For companies with independent lead directors, 50 percent have tenure of one year, while almost 16 percent have tenure of six years or more. The level of shareholder activism around this issue saw an unexpected decline in 2011 with only 24 proposals added to proxy statements calling for the establishment of an independent board chair. This represents a decrease of more than 38 percent from 2010 and 2009 levels, according to ISS data.
Attendees at a recent roundtable hosted by NACD Directorship in Chicago argued that for a lead director to have any significant impact he or she must control the board meeting agenda and lead—not just the executive session—but also the board meeting. Failure to do so creates the position in name only and does not have any significant impact on the structure or functioning of board governance. To this point, a full 81 percent of public company survey respondents who serve on boards with a lead director declared that the “lead” either sets or assists in setting the board agenda and determining the board’s informational needs.
Boards and management typically share a collaborative relationship and, in most cases, management has ownership of corporate strategy while there are some elements of strategy and function that are more likely to be the sole purview of the board. Slightly more than 28 percent of those surveyed said that the establishment of nonfinancial goals for the CEO was the sole responsibility of the board, whereas only two percent said development of a long-term strategy is solely the board’s responsibility.
Compensation is increasingly becoming part of the conversation with regards to corporate strategy and performance. Most directors—80 percent, in fact—said they believe that the company’s compensation program has improved corporate performance. Furthermore, 76 percent believe that CEO performance is commensurate with compensation. In order to have that conversation, it is necessary to measure performance, a task that can be among the most vexing and confusing for directors and outside experts alike. There are many different elements that must be taken into account when assessing performance. The most common measure among activist shareholders and the media is share price, but directors weight this metric less heavily than other factors when measuring overall performance. For directors, profits appear to be the most relevant measure followed by revenue.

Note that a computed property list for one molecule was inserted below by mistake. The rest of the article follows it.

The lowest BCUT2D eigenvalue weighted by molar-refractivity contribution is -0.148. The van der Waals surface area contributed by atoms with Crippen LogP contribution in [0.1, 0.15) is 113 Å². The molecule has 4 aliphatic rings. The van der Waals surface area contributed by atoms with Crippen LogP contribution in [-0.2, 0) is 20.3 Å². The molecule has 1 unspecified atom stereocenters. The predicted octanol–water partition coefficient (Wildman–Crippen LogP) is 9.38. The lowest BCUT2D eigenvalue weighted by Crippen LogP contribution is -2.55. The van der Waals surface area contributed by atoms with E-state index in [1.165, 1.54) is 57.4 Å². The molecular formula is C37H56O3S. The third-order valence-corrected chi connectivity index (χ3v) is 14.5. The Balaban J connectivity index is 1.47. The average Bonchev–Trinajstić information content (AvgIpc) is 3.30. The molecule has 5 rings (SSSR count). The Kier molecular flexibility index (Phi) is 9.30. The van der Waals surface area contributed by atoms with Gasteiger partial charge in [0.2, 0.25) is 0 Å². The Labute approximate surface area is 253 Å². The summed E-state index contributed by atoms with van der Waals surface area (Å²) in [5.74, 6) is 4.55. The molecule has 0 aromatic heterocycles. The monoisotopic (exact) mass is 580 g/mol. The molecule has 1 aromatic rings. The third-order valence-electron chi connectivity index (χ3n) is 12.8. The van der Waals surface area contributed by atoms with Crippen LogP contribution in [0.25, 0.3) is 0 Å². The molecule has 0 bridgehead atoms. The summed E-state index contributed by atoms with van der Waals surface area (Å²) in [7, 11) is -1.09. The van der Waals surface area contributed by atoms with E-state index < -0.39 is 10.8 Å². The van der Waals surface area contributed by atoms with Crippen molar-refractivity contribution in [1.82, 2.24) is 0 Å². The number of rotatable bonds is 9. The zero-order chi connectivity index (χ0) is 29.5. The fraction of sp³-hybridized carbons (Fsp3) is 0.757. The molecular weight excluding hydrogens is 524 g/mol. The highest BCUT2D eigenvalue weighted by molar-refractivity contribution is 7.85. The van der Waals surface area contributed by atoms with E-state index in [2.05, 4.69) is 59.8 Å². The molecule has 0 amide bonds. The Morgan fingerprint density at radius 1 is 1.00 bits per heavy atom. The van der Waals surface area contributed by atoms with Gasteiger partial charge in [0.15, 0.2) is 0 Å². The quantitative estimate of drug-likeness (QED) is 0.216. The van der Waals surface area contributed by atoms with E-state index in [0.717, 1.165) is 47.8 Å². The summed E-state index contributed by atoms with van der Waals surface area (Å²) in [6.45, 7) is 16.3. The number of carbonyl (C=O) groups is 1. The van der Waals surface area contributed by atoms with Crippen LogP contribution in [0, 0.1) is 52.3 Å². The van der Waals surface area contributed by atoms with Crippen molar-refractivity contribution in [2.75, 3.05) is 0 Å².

Of course, it is not possible to measure performance without a time frame. Most compensation commentators discuss long-term performance but don’t necessarily define “long term.” In the NACD survey, 65 percent of public company board members define long term as three years or less while only 19 percent define it as five years or greater.
More results from the 2011 NACD Public Company Governance Survey will be featured in upcoming issues. NACD members will receive an electronic copy of the full report. Nonmembers may buy the report at NACDonline.org.